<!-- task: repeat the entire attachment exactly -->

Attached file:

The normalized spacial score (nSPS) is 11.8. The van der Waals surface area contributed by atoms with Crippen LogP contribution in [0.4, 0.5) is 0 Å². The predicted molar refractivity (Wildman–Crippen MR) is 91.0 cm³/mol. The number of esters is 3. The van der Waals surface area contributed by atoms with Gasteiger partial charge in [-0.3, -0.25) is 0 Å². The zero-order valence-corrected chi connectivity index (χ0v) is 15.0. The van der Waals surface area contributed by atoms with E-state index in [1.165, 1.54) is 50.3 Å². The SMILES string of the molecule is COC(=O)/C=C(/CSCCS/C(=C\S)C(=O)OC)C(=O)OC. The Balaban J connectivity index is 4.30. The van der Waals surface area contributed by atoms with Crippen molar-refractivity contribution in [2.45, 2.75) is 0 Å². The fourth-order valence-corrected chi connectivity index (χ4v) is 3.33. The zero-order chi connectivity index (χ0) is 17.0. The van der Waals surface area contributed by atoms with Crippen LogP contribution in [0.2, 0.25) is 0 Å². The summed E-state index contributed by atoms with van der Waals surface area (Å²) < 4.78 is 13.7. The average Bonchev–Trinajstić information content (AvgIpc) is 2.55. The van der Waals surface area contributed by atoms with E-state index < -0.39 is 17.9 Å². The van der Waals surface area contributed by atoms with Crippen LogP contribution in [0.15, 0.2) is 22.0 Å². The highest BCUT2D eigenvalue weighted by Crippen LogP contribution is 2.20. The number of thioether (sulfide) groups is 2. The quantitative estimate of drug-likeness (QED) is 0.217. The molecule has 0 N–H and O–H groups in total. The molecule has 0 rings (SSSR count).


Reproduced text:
The normalized spacial score (nSPS) is 11.8. The van der Waals surface area contributed by atoms with Crippen LogP contribution in [0.4, 0.5) is 0 Å². The predicted molar refractivity (Wildman–Crippen MR) is 91.0 cm³/mol. The number of esters is 3. The van der Waals surface area contributed by atoms with Gasteiger partial charge in [-0.3, -0.25) is 0 Å². The zero-order valence-corrected chi connectivity index (χ0v) is 15.0. The van der Waals surface area contributed by atoms with E-state index in [1.165, 1.54) is 50.3 Å². The SMILES string of the molecule is COC(=O)/C=C(/CSCCS/C(=C\S)C(=O)OC)C(=O)OC. The Balaban J connectivity index is 4.30. The van der Waals surface area contributed by atoms with Crippen molar-refractivity contribution in [2.45, 2.75) is 0 Å². The fourth-order valence-corrected chi connectivity index (χ4v) is 3.33. The zero-order chi connectivity index (χ0) is 17.0. The van der Waals surface area contributed by atoms with Crippen LogP contribution in [0.2, 0.25) is 0 Å². The summed E-state index contributed by atoms with van der Waals surface area (Å²) < 4.78 is 13.7. The average Bonchev–Trinajstić information content (AvgIpc) is 2.55. The van der Waals surface area contributed by atoms with E-state index < -0.39 is 17.9 Å². The van der Waals surface area contributed by atoms with Crippen LogP contribution in [0.15, 0.2) is 22.0 Å². The highest BCUT2D eigenvalue weighted by Crippen LogP contribution is 2.20. The number of thioether (sulfide) groups is 2. The quantitative estimate of drug-likeness (QED) is 0.217. The molecule has 0 N–H and O–H groups in total. The molecule has 0 rings (SSSR count).